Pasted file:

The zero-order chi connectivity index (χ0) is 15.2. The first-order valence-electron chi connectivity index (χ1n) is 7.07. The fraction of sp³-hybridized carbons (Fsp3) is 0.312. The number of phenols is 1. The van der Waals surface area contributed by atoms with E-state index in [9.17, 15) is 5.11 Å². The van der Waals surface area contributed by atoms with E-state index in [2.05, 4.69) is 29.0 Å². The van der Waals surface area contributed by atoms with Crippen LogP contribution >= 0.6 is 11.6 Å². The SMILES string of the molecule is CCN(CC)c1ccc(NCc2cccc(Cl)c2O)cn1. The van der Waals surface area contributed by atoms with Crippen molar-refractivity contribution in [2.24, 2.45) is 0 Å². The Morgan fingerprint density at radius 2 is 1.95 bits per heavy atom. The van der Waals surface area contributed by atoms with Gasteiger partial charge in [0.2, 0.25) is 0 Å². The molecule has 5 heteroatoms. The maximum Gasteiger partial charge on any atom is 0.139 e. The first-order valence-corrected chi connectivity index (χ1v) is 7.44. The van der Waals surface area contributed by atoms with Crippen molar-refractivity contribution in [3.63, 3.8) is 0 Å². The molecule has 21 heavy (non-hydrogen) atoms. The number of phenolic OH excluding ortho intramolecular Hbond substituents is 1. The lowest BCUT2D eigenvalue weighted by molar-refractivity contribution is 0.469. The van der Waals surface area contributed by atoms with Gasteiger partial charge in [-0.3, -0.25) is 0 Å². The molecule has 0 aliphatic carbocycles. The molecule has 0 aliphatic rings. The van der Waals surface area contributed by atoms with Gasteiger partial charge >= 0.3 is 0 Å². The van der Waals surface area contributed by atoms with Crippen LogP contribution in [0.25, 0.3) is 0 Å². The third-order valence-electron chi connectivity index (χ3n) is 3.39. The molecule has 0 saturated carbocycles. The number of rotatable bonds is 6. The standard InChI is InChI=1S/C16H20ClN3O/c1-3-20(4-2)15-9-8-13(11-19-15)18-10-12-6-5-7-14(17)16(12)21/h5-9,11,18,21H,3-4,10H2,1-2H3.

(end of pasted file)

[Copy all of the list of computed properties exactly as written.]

The zero-order chi connectivity index (χ0) is 15.2. The first-order valence-electron chi connectivity index (χ1n) is 7.07. The fraction of sp³-hybridized carbons (Fsp3) is 0.312. The number of phenols is 1. The van der Waals surface area contributed by atoms with E-state index in [9.17, 15) is 5.11 Å². The van der Waals surface area contributed by atoms with E-state index in [2.05, 4.69) is 29.0 Å². The van der Waals surface area contributed by atoms with Crippen LogP contribution >= 0.6 is 11.6 Å². The SMILES string of the molecule is CCN(CC)c1ccc(NCc2cccc(Cl)c2O)cn1. The van der Waals surface area contributed by atoms with Crippen molar-refractivity contribution in [2.24, 2.45) is 0 Å². The Morgan fingerprint density at radius 2 is 1.95 bits per heavy atom. The van der Waals surface area contributed by atoms with Gasteiger partial charge in [0.2, 0.25) is 0 Å². The molecule has 5 heteroatoms. The maximum Gasteiger partial charge on any atom is 0.139 e. The first-order valence-corrected chi connectivity index (χ1v) is 7.44. The van der Waals surface area contributed by atoms with Crippen molar-refractivity contribution in [3.63, 3.8) is 0 Å². The molecule has 21 heavy (non-hydrogen) atoms. The number of phenolic OH excluding ortho intramolecular Hbond substituents is 1. The lowest BCUT2D eigenvalue weighted by molar-refractivity contribution is 0.469. The van der Waals surface area contributed by atoms with Gasteiger partial charge in [-0.3, -0.25) is 0 Å². The molecule has 0 aliphatic carbocycles. The molecule has 0 aliphatic rings. The van der Waals surface area contributed by atoms with Gasteiger partial charge >= 0.3 is 0 Å². The van der Waals surface area contributed by atoms with Crippen LogP contribution in [0.25, 0.3) is 0 Å². The third-order valence-electron chi connectivity index (χ3n) is 3.39. The molecule has 0 saturated carbocycles. The number of rotatable bonds is 6. The standard InChI is InChI=1S/C16H20ClN3O/c1-3-20(4-2)15-9-8-13(11-19-15)18-10-12-6-5-7-14(17)16(12)21/h5-9,11,18,21H,3-4,10H2,1-2H3.